whenever possible, we sell and use new cast pistons that don't have this problem, but for certain cubic inch nailheads, this is potentially an issue no matter what cast piston brand you obtain for your engine, and regardless of decking the block and surfacing the heads.
shown below is the most common place, the piston will hit the head. take note that this is not the ONLY place i've seen them hit. the more rare area of contact is ABOVE the valve relief notches on the area on side of piston towards the lifter gallery. the more common place with certain perticular brands, are the dome corners opposite of the valve reliefs, shown below, outlined with a black sharpie. that area needs the edges beveled/ rounded, otherwise they can potentially hit. nothing worse than getting your fresh built engine stabbed in the car and then find out the whole thing has to be torn back down because the pistons hit the heads. remember that you need .035 absolute minimum on a street engine, between all areas of the piston and the cylinder head. this can be determined with play doh/ clay and crushed head gasket thickness specs.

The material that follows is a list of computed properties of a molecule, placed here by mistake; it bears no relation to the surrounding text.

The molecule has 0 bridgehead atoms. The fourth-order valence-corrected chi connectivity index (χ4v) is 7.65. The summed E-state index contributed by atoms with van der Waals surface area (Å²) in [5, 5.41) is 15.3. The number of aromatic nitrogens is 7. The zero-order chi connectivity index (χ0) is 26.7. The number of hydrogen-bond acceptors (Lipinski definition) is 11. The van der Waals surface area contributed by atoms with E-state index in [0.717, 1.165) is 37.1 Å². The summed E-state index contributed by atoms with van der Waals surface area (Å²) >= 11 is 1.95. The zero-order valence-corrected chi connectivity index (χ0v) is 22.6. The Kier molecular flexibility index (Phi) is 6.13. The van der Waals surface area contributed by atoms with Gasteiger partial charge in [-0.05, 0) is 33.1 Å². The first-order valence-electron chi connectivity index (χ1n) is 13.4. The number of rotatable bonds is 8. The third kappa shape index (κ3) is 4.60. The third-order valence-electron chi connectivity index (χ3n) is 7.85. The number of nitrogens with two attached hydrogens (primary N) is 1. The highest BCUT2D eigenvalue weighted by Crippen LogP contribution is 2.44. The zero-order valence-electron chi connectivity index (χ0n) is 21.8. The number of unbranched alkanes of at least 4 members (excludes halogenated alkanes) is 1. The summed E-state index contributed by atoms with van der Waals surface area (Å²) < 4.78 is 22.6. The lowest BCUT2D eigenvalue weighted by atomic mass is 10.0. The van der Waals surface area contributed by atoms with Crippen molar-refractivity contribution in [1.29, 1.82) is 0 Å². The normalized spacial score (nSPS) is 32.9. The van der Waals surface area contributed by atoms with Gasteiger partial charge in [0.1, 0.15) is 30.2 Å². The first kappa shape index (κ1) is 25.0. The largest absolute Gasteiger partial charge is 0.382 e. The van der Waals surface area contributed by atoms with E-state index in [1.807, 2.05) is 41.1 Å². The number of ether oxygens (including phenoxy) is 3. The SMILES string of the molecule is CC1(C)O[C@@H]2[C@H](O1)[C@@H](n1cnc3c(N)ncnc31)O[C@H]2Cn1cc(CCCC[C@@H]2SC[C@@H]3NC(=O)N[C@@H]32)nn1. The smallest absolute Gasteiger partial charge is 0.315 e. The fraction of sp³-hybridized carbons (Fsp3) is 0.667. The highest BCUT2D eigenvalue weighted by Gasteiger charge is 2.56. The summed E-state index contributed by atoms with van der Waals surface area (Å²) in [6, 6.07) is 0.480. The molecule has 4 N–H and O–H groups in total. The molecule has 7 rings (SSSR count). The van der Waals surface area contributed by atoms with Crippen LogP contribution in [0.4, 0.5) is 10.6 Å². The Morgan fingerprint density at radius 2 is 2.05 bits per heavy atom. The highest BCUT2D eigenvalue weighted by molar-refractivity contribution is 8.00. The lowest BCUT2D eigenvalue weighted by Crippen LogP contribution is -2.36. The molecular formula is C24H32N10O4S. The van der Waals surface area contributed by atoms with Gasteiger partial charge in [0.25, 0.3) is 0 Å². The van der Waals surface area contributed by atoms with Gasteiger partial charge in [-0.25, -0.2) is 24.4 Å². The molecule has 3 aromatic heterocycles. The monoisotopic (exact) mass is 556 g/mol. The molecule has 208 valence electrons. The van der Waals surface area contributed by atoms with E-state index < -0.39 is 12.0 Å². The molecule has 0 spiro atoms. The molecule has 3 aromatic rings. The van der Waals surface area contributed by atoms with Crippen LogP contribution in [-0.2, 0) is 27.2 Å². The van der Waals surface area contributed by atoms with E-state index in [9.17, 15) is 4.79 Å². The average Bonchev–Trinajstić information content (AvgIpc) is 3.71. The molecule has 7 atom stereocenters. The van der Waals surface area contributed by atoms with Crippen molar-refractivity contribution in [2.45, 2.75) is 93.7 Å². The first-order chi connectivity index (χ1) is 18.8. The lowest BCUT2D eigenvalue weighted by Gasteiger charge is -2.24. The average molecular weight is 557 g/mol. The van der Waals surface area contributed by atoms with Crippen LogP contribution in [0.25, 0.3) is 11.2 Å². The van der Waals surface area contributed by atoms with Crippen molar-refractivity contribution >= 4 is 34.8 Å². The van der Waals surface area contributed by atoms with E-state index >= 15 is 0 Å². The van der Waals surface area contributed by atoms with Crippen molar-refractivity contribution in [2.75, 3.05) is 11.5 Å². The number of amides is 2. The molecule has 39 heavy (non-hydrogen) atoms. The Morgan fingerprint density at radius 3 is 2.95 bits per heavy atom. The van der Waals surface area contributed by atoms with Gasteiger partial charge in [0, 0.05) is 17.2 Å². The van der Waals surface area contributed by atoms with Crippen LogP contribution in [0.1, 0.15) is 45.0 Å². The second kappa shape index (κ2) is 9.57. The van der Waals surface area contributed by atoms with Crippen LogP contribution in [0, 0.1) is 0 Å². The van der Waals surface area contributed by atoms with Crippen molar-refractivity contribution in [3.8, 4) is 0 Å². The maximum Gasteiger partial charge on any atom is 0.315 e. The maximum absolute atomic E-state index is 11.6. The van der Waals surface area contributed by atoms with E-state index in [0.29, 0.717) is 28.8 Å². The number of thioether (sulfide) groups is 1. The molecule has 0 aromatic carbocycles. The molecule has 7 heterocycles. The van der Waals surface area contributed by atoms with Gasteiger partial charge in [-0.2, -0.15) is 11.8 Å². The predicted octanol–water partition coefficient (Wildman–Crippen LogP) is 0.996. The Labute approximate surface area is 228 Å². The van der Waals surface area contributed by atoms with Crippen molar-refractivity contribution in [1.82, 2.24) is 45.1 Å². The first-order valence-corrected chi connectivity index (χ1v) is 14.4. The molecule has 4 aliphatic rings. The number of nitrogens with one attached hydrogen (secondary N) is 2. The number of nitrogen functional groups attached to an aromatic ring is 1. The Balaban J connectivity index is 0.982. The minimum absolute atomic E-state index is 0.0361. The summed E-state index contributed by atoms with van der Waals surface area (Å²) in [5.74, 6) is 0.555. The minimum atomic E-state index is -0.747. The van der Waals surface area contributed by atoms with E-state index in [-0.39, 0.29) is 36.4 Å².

i round the edges with a 2 inch rolox sanding pad to do an even and quick job of it. you can file it by hand, but odds of slipping and damaging the piston are greater that way, i've found. remember to do this before balancing of the pistons and pressing the wrist pins. (pistons should be thoroughly washed afterwards) sanding and grinding obviously creates a lot of contamination. always balance the pistons and rotating assembly on these engines when you build them. the added expense is cheap in the grand scheme of the money you will have invested when you are done.